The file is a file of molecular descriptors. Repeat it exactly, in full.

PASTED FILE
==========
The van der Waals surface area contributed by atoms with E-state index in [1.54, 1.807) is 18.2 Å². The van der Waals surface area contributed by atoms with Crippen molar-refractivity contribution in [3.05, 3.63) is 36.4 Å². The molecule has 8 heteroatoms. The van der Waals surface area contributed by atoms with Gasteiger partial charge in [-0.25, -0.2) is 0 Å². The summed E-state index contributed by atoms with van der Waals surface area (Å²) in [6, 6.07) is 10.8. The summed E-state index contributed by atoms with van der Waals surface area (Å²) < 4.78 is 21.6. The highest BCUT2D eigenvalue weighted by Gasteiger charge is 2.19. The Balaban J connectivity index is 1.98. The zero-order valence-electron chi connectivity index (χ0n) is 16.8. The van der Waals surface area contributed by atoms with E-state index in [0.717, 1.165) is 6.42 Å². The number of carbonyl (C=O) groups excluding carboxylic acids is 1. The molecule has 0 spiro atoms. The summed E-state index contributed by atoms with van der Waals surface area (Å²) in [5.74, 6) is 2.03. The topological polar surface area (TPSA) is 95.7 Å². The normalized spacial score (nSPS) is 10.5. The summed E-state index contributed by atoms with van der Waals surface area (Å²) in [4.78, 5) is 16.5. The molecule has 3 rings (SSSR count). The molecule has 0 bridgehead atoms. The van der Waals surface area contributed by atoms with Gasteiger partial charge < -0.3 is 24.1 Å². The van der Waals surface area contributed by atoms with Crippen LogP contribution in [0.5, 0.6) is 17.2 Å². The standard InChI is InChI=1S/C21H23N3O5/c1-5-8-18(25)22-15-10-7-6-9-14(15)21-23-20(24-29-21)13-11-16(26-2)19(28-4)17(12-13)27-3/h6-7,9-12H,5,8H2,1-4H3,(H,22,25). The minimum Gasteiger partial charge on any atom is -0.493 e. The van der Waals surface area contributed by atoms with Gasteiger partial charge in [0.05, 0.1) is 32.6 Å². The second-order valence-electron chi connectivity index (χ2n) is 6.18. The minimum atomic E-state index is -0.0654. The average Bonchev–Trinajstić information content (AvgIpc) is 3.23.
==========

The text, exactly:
The van der Waals surface area contributed by atoms with E-state index in [1.54, 1.807) is 18.2 Å². The van der Waals surface area contributed by atoms with Crippen molar-refractivity contribution in [3.05, 3.63) is 36.4 Å². The molecule has 8 heteroatoms. The van der Waals surface area contributed by atoms with Gasteiger partial charge in [-0.25, -0.2) is 0 Å². The summed E-state index contributed by atoms with van der Waals surface area (Å²) in [6, 6.07) is 10.8. The summed E-state index contributed by atoms with van der Waals surface area (Å²) < 4.78 is 21.6. The highest BCUT2D eigenvalue weighted by Gasteiger charge is 2.19. The Balaban J connectivity index is 1.98. The zero-order valence-electron chi connectivity index (χ0n) is 16.8. The van der Waals surface area contributed by atoms with E-state index in [0.717, 1.165) is 6.42 Å². The number of carbonyl (C=O) groups excluding carboxylic acids is 1. The molecule has 0 spiro atoms. The summed E-state index contributed by atoms with van der Waals surface area (Å²) in [5.74, 6) is 2.03. The topological polar surface area (TPSA) is 95.7 Å². The normalized spacial score (nSPS) is 10.5. The summed E-state index contributed by atoms with van der Waals surface area (Å²) in [4.78, 5) is 16.5. The molecule has 3 rings (SSSR count). The molecule has 0 bridgehead atoms. The van der Waals surface area contributed by atoms with Gasteiger partial charge < -0.3 is 24.1 Å². The van der Waals surface area contributed by atoms with Crippen LogP contribution in [0.5, 0.6) is 17.2 Å². The standard InChI is InChI=1S/C21H23N3O5/c1-5-8-18(25)22-15-10-7-6-9-14(15)21-23-20(24-29-21)13-11-16(26-2)19(28-4)17(12-13)27-3/h6-7,9-12H,5,8H2,1-4H3,(H,22,25). The minimum Gasteiger partial charge on any atom is -0.493 e. The van der Waals surface area contributed by atoms with Gasteiger partial charge in [0.05, 0.1) is 32.6 Å². The second-order valence-electron chi connectivity index (χ2n) is 6.18. The minimum atomic E-state index is -0.0654. The average Bonchev–Trinajstić information content (AvgIpc) is 3.23.